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NAMA Sectorals are essential for balanced outcome.

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July 30, 2008 - According to NAM's VP for International Economic Affairs, Frank Vargo, NAM has agreed that terms of Lamy paper were sufficient basis on which to move ahead with Non-Agricultural Market Access negotiations, but only if Brazil, China, and India agree to join on Annex Z indicating their willingness to participate in negotiating sectoral agreements. Without their participation in Annex Z, NAM sees little point in moving ahead because balance would not be possible.

NAMA Sectorals Essential For Balanced Outcome


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National Association Of Manufacturers (NAM)
1331 Pennsylvania Ave. N.W.
Washington, DC, 20004
USA



Press release date: July 28, 2008

GENEVA, SWITZERLAND, July 28, 2008 - National Association of Manufacturers (NAM) Vice President for International Economic Affairs Frank Vargo, in Geneva to advise on U.S. manufacturers' views in the Doha negotiations, made the following statement:

The NAM has agreed that the terms of the Lamy paper were a sufficient basis on which to move ahead with Non-Agricultural Market Access (NAMA) negotiations - but only if Brazil, China, and India agree to join on Annex Z indicating their willingness to participate in negotiating sectoral agreements within the negotiations.

We understand that most recently, China and India have shown a reluctance or refusal to participate in Annex Z. They are both huge players and global manufacturing powers, and must play a responsible role.

The NAM is not trying to take advantage of anyone. We are not seeking to gain at others' expense. We only seek balance. The "Swiss Formula" that advanced developing countries are entitled to use is so full of holes it is more properly called "The Swiss Cheese Formula." It severely imbalances the NAMA negotiations for the United States, requiring major cuts in U.S. tariffs but only minor cuts in the applied rates of the advance developing countries.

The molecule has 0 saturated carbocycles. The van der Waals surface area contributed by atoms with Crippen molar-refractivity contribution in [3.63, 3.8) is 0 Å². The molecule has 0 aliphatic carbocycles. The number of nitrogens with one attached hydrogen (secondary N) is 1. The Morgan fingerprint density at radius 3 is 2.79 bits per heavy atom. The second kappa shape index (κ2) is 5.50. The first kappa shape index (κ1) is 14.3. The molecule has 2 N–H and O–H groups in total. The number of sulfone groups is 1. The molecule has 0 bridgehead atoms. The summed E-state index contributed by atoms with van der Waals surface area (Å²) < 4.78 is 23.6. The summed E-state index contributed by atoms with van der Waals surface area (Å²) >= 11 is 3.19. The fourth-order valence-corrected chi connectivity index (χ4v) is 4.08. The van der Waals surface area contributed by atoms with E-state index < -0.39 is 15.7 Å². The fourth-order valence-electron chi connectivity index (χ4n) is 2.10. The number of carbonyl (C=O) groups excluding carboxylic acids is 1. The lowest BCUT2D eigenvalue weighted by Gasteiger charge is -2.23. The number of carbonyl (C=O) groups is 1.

Balance in the NAMA negotiations can only come from significant sectoral agreements, and those are of little value without the participation of Brazil, China, and India. Without their participation in Annex Z, the NAM sees little point in moving ahead because balance just would not be possible. NAMA negotiations are on the knife edge, and China and India must act more responsibly. Together with sectoral agreements, robust participation in non-tariff barrier negotiations is also an imperative, but these appear widely accepted.

The NAM is pleased that U.S. negotiators have insisted China and India must sign on to Annex Z, along with Brazil - which is acting responsibly in accord with its major role here. We call on U.S. negotiators to continue to press this position firmly.

The National Association of Manufacturers is the nation's largest industrial trade association, representing small and large manufacturers in every industrial sector and in all 50 states. Headquartered in Washington, D.C., the NAM has 11 additional offices across the country. Visit the NAM's award-winning web site at www.nam.org for more information about manufacturing and the economy.

CONTACT: FRANK VARGO 1-202-465-6083
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